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Web Video / Baumgartner Restoration

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Baumgartner Restoration is a YouTube channel started by Julian Baumgartner, owner of Baumgartner Fine Art Restorations, a second-generation art conservation studio based in Chicago.

This channel provides examples of:

  • "Before" and "After" Pictures: Each video concludes with a shot comparing the art in its original state to the newly restored version. A justified example, as pretty much the whole point of a restoration is to improve the artwork's appearance.
  • Competence Porn: Part of the appeal of the channel is Julian using his intelligence, knowledge, and diligence to rescue paintings, often creating drastic before-and-after transformations.
  • Consummate Professional: Julian’s high standards of professionalism show both in his craftsmanship and in his disdain for inferior labor-saving techniques used by other conservators, such as staples, polyurethane, and excessive overpainting.
  • Creepy Doll: The pink baby sculpture by Jiang Jie that sits unclaimed in his storage.
  • Early-Bird Cameo: Sometimes, paintings that would become the subject of future videos can be seen in the background. Straight examples of The Cameo also exist, with paintings that were previously restored (or those that hadn't been restored at the time of filming) being visible.
  • Got Volunteered: Julian conscripted his younger brother into helping him build a heated suction table.
    My brother is also trying to convince me that he deserves a very big paycheck for this labor and I'm trying to convince him that he loves me enough that he did it out of the kindness of his heart. That debate is still open. We are working on it and I'll get back to you guys when we do resolve it.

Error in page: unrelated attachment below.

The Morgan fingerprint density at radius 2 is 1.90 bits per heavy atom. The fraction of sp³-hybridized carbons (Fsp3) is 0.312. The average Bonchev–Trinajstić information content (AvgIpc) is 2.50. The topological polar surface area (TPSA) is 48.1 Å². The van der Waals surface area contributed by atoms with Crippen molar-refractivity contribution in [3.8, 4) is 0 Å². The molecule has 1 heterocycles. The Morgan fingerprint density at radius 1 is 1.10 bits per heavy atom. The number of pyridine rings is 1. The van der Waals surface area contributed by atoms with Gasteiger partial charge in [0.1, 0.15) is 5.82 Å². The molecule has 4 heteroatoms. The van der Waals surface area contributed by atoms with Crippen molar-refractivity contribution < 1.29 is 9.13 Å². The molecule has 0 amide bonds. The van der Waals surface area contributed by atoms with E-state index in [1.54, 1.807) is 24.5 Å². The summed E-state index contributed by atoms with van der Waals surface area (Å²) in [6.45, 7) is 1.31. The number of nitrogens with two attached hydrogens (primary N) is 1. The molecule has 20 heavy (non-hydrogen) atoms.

• Hard-Work Montage: A bit downplayed as Baumgartner allows plenty of time to show and explain the details of each step of the process, but still compresses many hours or days of painstaking restoration work into half an hour or so.
  • The Mentor: The series “The Conservator, the Apprentice, and the Problem” shows Julian training his assistant Kit by letting her help restore a large-scale painting.
  • Noodle Incident: Mentions of these are often followed up with "Ask me how I know" or "Don't ask me how I know." Some have been de-noodled, such as the time he accidentally glued a painting to a table. His allusion to paintings not generally spontaneously exploding in Becoming Whole might be a joke, though the comment section certainly treats it as a Noodle Incident.
  • Oh, Crap!: His reaction when he realized he accidentally glued a painting to the table. Luckily, he then remembered that he used a heat-activated solvent and was able to save the painting.
  • Once an Episode:
    • He will invariably remark that a person's skin is "not jaundiced" while he's cleaning up yellowed varnish (or, gods forbid, polyurethane).
    • The YouTube version has mid-episode segues into ads, which are often so smoothly written that viewers can see them coming a mile away and still not skip the ads. Patreon subscribers get ad-free versions.